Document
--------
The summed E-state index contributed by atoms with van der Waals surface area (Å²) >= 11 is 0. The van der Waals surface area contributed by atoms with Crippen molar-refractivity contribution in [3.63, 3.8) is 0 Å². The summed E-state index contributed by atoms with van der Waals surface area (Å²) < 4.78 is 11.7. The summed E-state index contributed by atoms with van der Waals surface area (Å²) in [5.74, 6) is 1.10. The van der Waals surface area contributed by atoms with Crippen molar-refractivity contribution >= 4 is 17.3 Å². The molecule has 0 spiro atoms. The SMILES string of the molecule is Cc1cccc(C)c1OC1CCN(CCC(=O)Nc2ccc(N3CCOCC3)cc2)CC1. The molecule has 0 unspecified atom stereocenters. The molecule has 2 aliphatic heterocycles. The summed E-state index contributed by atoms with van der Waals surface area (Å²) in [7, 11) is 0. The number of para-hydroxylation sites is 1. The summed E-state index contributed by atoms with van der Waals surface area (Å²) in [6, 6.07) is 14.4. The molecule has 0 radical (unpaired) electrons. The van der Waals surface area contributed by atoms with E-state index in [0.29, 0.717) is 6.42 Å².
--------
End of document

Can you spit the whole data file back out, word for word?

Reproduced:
The summed E-state index contributed by atoms with van der Waals surface area (Å²) >= 11 is 0. The van der Waals surface area contributed by atoms with Crippen molar-refractivity contribution in [3.63, 3.8) is 0 Å². The summed E-state index contributed by atoms with van der Waals surface area (Å²) < 4.78 is 11.7. The summed E-state index contributed by atoms with van der Waals surface area (Å²) in [5.74, 6) is 1.10. The van der Waals surface area contributed by atoms with Crippen molar-refractivity contribution >= 4 is 17.3 Å². The molecule has 0 spiro atoms. The SMILES string of the molecule is Cc1cccc(C)c1OC1CCN(CCC(=O)Nc2ccc(N3CCOCC3)cc2)CC1. The molecule has 0 unspecified atom stereocenters. The molecule has 2 aliphatic heterocycles. The summed E-state index contributed by atoms with van der Waals surface area (Å²) in [7, 11) is 0. The number of para-hydroxylation sites is 1. The summed E-state index contributed by atoms with van der Waals surface area (Å²) in [6, 6.07) is 14.4. The molecule has 0 radical (unpaired) electrons. The van der Waals surface area contributed by atoms with E-state index in [0.29, 0.717) is 6.42 Å².